Several pieces of original texts related to the lunar eclipse in calendar-making systems in dynasties of Tang, Song and Yuan will be read. We will come to the conclusion that those Chinese mathematicians would have to make use of the assumption that the earth is round to construction their algorithm although they never mentioned such a fact.

- Lis Brack-Bernsen (Univ. Regensburg)
*Texts testifying of numerical functions describing periodic astronomical phenomena in Mesopotamia.*

19 March , 10:00 – 17:00, Room Mondrian, 646A

- Steve Schnider (Bar Ilan Univ., Israel)
*The Saros Text and the secret of Column Φ.*

The astronomical cuneiform tablet BM 36705 was published by Neugebauer in 1957. An additional corner fragment was found and published by Aaboe in 1968. The tablet revealed the special meaning of the sexagesimal number 17,46,40, familiar from other texts, and provided the first big step in the understanding Column Φ developed by Aaboe and Britton. We will read and discuss some of the text with the help of commentary by Neugebauer, Aaboe and Ossendrijver.

- Clemence Montelle (Univ. of Canterbury)
*Āmarāja’s commentary on the*Khaṇḍakhākdyaka*of Brahmagupta.*

2 avril, 10:00 – 13:00, Room 612B

- Marc Kalinowski (EPHE)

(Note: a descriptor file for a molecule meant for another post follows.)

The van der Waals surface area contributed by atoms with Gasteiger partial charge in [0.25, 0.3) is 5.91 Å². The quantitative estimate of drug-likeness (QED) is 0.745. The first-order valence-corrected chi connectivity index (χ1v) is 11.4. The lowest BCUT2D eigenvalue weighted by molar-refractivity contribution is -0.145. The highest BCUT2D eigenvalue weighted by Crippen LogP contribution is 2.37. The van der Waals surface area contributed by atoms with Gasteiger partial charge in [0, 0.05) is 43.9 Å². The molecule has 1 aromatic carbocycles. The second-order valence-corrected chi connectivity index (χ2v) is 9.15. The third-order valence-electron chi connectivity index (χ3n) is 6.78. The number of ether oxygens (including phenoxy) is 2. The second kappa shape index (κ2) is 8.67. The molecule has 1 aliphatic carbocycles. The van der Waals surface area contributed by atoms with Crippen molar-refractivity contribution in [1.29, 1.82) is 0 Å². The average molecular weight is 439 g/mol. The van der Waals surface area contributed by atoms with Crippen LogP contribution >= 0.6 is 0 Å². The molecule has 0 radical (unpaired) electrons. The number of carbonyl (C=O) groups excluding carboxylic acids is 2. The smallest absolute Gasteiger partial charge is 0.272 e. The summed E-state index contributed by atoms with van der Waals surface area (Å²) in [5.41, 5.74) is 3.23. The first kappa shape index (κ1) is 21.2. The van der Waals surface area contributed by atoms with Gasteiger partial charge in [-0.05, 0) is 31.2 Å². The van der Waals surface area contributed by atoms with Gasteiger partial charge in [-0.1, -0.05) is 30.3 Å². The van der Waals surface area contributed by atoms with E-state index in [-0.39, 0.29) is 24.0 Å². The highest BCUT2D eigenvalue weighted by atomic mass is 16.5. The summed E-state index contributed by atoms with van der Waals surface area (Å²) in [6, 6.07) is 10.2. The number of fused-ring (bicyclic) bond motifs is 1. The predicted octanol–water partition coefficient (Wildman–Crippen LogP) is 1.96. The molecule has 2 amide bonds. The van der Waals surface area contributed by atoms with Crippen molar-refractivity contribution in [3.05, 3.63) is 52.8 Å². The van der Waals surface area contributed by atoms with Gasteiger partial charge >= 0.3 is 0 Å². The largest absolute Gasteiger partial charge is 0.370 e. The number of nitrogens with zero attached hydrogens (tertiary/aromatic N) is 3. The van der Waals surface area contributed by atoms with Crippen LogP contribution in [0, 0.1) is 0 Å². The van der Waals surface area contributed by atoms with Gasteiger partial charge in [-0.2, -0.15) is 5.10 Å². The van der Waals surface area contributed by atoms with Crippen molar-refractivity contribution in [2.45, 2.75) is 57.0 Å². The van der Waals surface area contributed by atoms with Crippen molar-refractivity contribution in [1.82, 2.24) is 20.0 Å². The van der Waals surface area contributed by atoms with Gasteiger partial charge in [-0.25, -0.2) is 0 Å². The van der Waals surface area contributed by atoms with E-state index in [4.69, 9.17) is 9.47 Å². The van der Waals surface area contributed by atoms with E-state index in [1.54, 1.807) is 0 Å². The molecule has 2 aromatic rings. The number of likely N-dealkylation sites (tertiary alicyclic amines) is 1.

*The preface to the*Yisizhan.

9 April, 10:00 – 17:00, Room Mondrian, 646 A

- Zhu Yiwen (SAW)
*Qin Jiushao on the Chinese remainder theorem.*

- Krishnamurthi Ramasubramanian (IIT Mumbai)
*Extracts of the*Karaṇapaddhati.

30 April, 10:00 – 13:00, Room Mondrian, 646 A

- Sho Hirose (SAW)
*Extracts from Parameśvara’s*Goladīpika.

21 May, 10:00 – 17:00, Room Mondrian, 646 A

- Michio Yano (Kyoto Sangyo University)
*Extracts of the*Siddhāntaśiromaṇi*of Bhāskara II.*

- Li Liang (IHNS, Chinese Academy of Science, Beijing and ex-HTN)
*Huihui lifa (Muslim cadendrical astronomy in China).*

4 June, 10:00 – 13:00, salle Mondrian, 646 A

- S. R. Sarma
*Magic Squares in Sanskrit texts.*

Magic squares have long been used in diverse contexts and cultures and are interesting combinatorial objects. We shall discuss some methods of their construction as found in Chapter XIV of Nārāyaṇa Paṇḍita’s*Gaṇitakaumudi*(1356).

18 June, 10:00 – 17:00, Room Mondrian, 646 A

- Kim Plofker (Union College)
*The*Sūryagrahana*of Muhammad Shah.*

Glen van Brummelen (Quest Univ., Canada)
*Precision and Approximation in Trigonometric Tables: Ancient Greece and Medieval Islam*

Ptolemy’s chord table, the earliest trigonometric table and the ancestor of all that followed, nevertheless contained a flaw inherent in its structure: with the circle divided into 360 parts, only 1/3 of the entries can be computed relying on geometric methods. Ptolemy was therefore forced into approximation. Discomfort with Ptolemy on this point (among others) spread to medieval Islam, with Ibn al-Haytham expounding a criticism, and al-Samaw’al offering an unusual solution. We shall read texts from all three authors.

25 June, 10:00 – 13:00, Room Klein, 612B

- Willis Monroe (Brown University)
*Micro-Zodiac Schemes in Late-Babylonian Astrology and Astronomy.*

Metro line 6 / Station: Quai de la Gare

Bus 64 / stop: Tolbiac-Bibliothèque François Mitterrand

Bus 62 & 89 / stop: Avenue de France or Bibliothèque François Mitterrand (terminus)

Bus 325 / stop: Watt